|From The Chancellor
The City University of New York is vital to the economic health of New
York City and State. The University's total economic impact within
New York State is nearly $13 billionmore than 10 times the size of CUNY's
CUNY alumni and employees contributed more in taxes themselves than
the total amount of State and City aid the University received in 1996-97.
Of equal importance to New York's taxpayers, The City University graduates
productive citizens who stay in New York. They are the intellectual capital
that attracts visionary, expanding businesses to the State. They produce
an unparalleled return on New York's investment.
According to the most recent Standard & Poor's national survey of
business executives, CUNY ranks first in the number of baccalaureate alumni
who are now top corporate leaders. Since 1990, the University has bested
Harvard, Yale, and the University of Wisconsin in the survey. Moreover,
75% of these CUNY graduates live and work in the metropolitan area. Together,
they employ tens of thousands of workers.
CUNY is at the forefront in graduating scientists, writers, teachers,
systems analysts, scholars, government leaders, artists, and engineers,
among many other professionals. Eleven alumni have won the Nobel Prize.
|In recent years, the University has made a concerted effort to bring
its education resources to bear directly on economic development.
CUNY has been designated a New York State Center for Advanced Technology
in Ultrafast Photonics, a field that is revolutionizing the telecommunications
and imaging industries. The research has drawn the support of New York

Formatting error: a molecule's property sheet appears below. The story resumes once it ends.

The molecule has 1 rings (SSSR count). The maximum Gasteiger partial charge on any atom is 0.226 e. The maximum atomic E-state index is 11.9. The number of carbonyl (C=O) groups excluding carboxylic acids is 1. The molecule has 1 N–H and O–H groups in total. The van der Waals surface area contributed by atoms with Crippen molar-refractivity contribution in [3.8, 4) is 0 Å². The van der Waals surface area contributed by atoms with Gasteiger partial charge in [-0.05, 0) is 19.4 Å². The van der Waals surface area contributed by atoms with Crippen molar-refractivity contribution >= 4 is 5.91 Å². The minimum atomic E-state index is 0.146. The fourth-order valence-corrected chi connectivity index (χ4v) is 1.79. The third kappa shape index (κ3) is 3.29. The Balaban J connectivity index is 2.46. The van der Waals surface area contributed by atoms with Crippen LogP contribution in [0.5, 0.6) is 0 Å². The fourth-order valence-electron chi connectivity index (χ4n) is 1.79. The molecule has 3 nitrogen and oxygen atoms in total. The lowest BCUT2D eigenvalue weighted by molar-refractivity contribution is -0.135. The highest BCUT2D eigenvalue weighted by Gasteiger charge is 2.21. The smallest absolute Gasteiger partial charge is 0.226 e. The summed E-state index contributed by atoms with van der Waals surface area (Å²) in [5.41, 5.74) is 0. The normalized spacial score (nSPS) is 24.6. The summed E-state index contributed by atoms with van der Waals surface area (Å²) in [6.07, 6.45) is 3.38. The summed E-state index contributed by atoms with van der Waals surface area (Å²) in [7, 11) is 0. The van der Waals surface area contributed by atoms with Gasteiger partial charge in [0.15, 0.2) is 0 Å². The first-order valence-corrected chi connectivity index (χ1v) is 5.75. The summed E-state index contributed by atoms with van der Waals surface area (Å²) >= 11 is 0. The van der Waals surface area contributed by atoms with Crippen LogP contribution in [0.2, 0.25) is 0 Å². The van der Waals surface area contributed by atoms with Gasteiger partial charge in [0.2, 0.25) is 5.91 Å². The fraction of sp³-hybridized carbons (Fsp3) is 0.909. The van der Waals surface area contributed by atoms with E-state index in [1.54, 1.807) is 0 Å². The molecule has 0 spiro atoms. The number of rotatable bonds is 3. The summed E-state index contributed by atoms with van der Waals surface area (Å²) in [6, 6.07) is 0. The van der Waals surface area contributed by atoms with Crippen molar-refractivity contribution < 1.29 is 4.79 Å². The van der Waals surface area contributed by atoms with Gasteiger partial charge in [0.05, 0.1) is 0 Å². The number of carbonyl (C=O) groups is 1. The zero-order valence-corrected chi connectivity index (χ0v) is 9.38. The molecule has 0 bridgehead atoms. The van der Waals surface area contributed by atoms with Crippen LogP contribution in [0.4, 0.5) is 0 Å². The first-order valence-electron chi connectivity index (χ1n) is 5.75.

corporations, who have become partners with the University in developing
this technology for the marketplace.
The University's research programs receive more than $212 million annually
in support from corporations, foundations and government agencies.
Through its Workforce Development Initiative and other programs, the
University is helping New York businessesboth large and smallgain a competitive
edge by educating workers to meet crucial labor force needs and providing
the expertise necessary to launch small businesses.
The University's most important contribution to the economic development
of New York City and State, however, will continue to be what it has been
for 150 years: to provide low-cost, high-quality education to the people
of New York. For every student turned away from CUNY due to inadequate
resources, New York puts at risk a stream of dollars spent in New York
and a stream of taxes paid to New York by CUNY graduates.
This document gives eloquent testimony to the crucial role the University
will play in the future of our city, state and nation.
W. Ann Reynolds